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Chip-firing is a solitary game on a directed graph, defined by Björner, Lovász and Shor [1], [2]. In this game we consider a digraph [math]G[/math] with a pile of chips on each of its nodes. A position of the game, called a chip-distribution is described by a vector [math]x \in \mathbb{Z}^V[/math], where [math]x(v)[/math] denotes the number of chips on vertex [math]v \in V[/math]. The basic move of the game is firing a vertex. It means that this vertex passes a chip to its neighbors along each outgoing edge, and so its number of chips decreases by its outdegree. In other words, firing a vertex [math]v[/math] means taking the new chip-distribution [math]x - L_G \mathbf{1}_v[/math] instead of [math]x[/math]; where [math]L_G[/math] denotes the Laplacian matrix of [math]G[/math].

The firing of a vertex [math]v \in V[/math] is legal with respect to a distribution [math]x[/math], if [math]v[/math] has a nonnegative amount of chips after the firing. A legal game is a sequence of distributions in which every distribution is obtained from the previous one by a legal firing.

Björner, Lovász and Shor proved the Abelian property of the chip-firing game [1]. The Abelian sandpile model is closely related to chip-firing games.

Halting problem

Let us call a chip-distribution [math]x[/math] terminating, if every legal chip-firing game played starting from [math]x[/math] terminates, and call it non-terminating, if every legal chip-firing game played starting from [math]x[/math] can be continued indefinitely. According to the Abelian property of the chip-firing game, a chip-distribution is either terminating or non-terminating.

While in the case of simple undirected graphs, a terminating chip-firing game cannot last for more than [math]O(n^4)[/math] firings [3]; for digraphs and multigraphs, the number of firings in a terminating chip-firing game is not necessarily polynomial. Therefore, it is a natural question whether there exists a polynomial algorithm deciding that a chip-distribution [math]x[/math] is terminating or not. This is called the chip-firing halting problem.

Complexity of the halting problem
Eulerian Digraph General Directed Graph
Simple graph in P [2] Conjecture: NP-hard
Multigraph Conjecture: P [4] NP-complete[5]

Reachability problem

The chip-firing reachability problem is the following: Given two chip-distributions [math]x[/math] and [math]y[/math], decide whether there exists a legal game transforming [math]x[/math] to [math]y[/math]. If [math]y[/math] is reachable from [math]x[/math] by a legal game, we denote it by [math]x\leadsto y[/math].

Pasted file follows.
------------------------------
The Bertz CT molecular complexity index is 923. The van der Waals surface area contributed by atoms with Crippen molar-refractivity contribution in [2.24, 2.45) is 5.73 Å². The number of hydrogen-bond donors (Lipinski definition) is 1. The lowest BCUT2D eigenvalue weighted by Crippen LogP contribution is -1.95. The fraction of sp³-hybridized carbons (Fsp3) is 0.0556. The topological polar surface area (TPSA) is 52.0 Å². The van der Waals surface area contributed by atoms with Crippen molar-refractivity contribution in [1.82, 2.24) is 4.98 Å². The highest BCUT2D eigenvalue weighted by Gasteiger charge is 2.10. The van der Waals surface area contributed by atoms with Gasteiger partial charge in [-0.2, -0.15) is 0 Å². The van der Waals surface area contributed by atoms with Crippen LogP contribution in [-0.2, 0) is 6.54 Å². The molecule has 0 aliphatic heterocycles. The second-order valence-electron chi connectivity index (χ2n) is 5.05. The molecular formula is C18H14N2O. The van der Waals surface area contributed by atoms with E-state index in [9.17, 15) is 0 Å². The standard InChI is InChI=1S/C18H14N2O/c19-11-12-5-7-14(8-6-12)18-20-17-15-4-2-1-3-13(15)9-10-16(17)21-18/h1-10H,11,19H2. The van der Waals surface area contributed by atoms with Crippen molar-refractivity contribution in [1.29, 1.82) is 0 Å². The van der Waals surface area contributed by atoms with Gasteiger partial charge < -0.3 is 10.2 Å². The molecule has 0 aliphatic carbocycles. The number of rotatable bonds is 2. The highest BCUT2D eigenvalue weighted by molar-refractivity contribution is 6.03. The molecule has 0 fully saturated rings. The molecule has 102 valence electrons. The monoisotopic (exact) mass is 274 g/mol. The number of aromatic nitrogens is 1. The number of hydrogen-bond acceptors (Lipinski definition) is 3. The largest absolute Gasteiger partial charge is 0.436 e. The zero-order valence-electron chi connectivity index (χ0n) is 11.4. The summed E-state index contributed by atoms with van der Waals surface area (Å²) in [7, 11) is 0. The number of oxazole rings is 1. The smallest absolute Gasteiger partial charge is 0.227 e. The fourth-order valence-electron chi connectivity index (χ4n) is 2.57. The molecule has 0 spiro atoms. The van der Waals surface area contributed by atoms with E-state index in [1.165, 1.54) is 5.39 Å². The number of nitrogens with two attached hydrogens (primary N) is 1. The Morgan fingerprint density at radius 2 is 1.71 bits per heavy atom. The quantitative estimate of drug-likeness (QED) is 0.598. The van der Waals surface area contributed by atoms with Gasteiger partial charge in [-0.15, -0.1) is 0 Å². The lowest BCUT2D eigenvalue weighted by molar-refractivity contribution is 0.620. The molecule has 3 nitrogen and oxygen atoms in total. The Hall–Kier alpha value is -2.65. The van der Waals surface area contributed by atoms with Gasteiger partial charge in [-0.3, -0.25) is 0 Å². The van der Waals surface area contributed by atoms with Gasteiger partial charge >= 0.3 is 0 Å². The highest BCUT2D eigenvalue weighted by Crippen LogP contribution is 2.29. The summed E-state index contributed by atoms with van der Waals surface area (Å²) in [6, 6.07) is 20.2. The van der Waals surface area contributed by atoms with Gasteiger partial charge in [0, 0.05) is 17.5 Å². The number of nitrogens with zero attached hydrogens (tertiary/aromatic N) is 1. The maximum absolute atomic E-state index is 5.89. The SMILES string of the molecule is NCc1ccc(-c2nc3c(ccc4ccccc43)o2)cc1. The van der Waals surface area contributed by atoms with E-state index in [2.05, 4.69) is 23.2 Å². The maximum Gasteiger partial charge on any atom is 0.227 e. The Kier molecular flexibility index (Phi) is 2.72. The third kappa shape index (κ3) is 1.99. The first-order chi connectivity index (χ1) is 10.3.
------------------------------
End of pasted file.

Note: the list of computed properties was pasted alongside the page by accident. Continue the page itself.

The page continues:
While the reachability problem is known to be in P for Eulerian digraphs [2],[4], its complexity is open for non-Eulerian digraphs.

The chip-firing reachability problem is a special case of the reachability problem for integral vector addition systems.

Complexity of the reachability problem
Eulerian Digraph General Directed Graph
Simple graph in P [2] Conjecture: co-NP-hard
Multigraph in P [4] Conjecture: co-NP-hard

Graph divisor theory

In 2007, Baker and Norine proved a graph-theoretic analogue of the classical Riemann-Roch theorem for algebraic curves [6]. This result inspired much research about Riemann-Roch theorems on tropical curves, lattices and directed graphs, and gave rise to a new field usually called as graph divisor theory. As pointed out already in [6], graph divisor theory has a strong connection to chip-firing games.

Some important notions of graph divisor theory are: Linear equivalence of graph divisors, Picard group, Rank of graph divisors, Divisorial gonality of a graph, Reduced graph divisors.

Combinatorial open problems include finding Upper bound on the divisorial gonality of a graph, Complexity of computing a v-reduced divisor in multigraphs.


Rotor routing is played on a ribbon digraph. A ribbon digraph is a digraph, where for each vertex, the out-edges from that vertex have a fixed cyclic order. A rotor-configuration is a mapping, that assigns an outgoing edge (the rotor edge) to each vertex. A chip-and-rotor configuration is a chip-distribution together with a rotor-configuration.

The rotor-routing game proceeds as follows: A vertex can be routed if it has a positive number of chips. If a vertex is routed, the rotor edge of the vertex is augmented to the next edge in the cyclic order, and a chip is taken from the vertex, and is placed on the head of the new rotor edge.

Holroyd et. al [7] defined a group action of the picard group on the set of spanning in-arborescences of a graph with the help of rotor-routing. The computation of this group action is open.


  1. 1.0 1.1 A. Björner, L. Lovász, P. Shor, Chip-firing games on graphs, Eur. J. Comb. (1991) DOI link, Author link
  2. 2.0 2.1 2.2 2.3 A. Björner, L. Lovász, Chip-firing games on directed graphs, J. Algebraic Comb. (1992) DOI link, Author link
  3. G. Tardos, Polynomial bound for a chip firing game on graphs, SIAM J. Discret. Math. (1988) DOI link,
  4. 4.0 4.1 4.2 B. Hujter, V. Kiss, L. Tóthmérész, On the complexity of the chip-firing reachability problem, EGRES Technical Report
  5. M. Farrell, L. Levine, Coeulerian graphs, Proc. AMS (2016) DOI link, ArXiv link
  6. 6.0 6.1 M. Baker, S. Norine, Riemann--Roch and Abel--Jacobi theory on a finite graph, Advances in Mathematics (2007) DOI link, ArXiv Link
  7. A. E. Holroyd, L. Levine, K. Mészáros, Y. Peres, J. Propp, D. B. Wilson, Chip-Firing and Rotor-Routing on Directed Graphs, Progress in Probability (2008) DOI link, Author Link